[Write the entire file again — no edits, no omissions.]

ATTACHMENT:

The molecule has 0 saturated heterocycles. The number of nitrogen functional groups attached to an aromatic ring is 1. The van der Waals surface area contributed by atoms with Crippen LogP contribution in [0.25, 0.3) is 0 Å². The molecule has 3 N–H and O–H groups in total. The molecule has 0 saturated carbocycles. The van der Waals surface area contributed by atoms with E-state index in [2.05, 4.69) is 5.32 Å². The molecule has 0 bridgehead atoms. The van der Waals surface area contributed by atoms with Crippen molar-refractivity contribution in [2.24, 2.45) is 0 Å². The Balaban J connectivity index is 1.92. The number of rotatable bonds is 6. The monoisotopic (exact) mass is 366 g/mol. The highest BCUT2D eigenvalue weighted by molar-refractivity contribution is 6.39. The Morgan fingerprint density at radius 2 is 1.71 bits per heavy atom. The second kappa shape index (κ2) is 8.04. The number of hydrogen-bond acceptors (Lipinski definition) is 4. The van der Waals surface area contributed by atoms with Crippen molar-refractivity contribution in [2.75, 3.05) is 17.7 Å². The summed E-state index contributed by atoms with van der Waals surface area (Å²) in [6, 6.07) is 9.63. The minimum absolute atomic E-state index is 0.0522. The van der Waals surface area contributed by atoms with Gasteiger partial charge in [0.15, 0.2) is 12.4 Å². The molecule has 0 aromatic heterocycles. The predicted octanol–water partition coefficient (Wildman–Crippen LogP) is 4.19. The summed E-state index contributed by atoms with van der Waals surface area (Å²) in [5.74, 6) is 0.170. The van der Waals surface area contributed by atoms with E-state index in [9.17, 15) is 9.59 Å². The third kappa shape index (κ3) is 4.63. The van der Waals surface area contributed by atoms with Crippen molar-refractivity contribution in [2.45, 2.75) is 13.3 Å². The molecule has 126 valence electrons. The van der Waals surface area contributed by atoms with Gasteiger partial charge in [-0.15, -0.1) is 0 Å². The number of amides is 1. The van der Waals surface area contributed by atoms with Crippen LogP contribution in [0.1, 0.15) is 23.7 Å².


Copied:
The molecule has 0 saturated heterocycles. The number of nitrogen functional groups attached to an aromatic ring is 1. The van der Waals surface area contributed by atoms with Crippen LogP contribution in [0.25, 0.3) is 0 Å². The molecule has 3 N–H and O–H groups in total. The molecule has 0 saturated carbocycles. The van der Waals surface area contributed by atoms with E-state index in [2.05, 4.69) is 5.32 Å². The molecule has 0 bridgehead atoms. The van der Waals surface area contributed by atoms with Crippen molar-refractivity contribution in [2.24, 2.45) is 0 Å². The Balaban J connectivity index is 1.92. The number of rotatable bonds is 6. The monoisotopic (exact) mass is 366 g/mol. The highest BCUT2D eigenvalue weighted by molar-refractivity contribution is 6.39. The Morgan fingerprint density at radius 2 is 1.71 bits per heavy atom. The second kappa shape index (κ2) is 8.04. The number of hydrogen-bond acceptors (Lipinski definition) is 4. The van der Waals surface area contributed by atoms with Crippen molar-refractivity contribution in [2.75, 3.05) is 17.7 Å². The summed E-state index contributed by atoms with van der Waals surface area (Å²) in [6, 6.07) is 9.63. The minimum absolute atomic E-state index is 0.0522. The van der Waals surface area contributed by atoms with Gasteiger partial charge in [0.15, 0.2) is 12.4 Å². The molecule has 0 aromatic heterocycles. The predicted octanol–water partition coefficient (Wildman–Crippen LogP) is 4.19. The summed E-state index contributed by atoms with van der Waals surface area (Å²) in [5.74, 6) is 0.170. The van der Waals surface area contributed by atoms with E-state index in [9.17, 15) is 9.59 Å². The third kappa shape index (κ3) is 4.63. The van der Waals surface area contributed by atoms with Crippen molar-refractivity contribution in [2.45, 2.75) is 13.3 Å². The molecule has 126 valence electrons. The van der Waals surface area contributed by atoms with Gasteiger partial charge in [-0.15, -0.1) is 0 Å². The number of amides is 1. The van der Waals surface area contributed by atoms with Crippen LogP contribution in [0.1, 0.15) is 23.7 Å².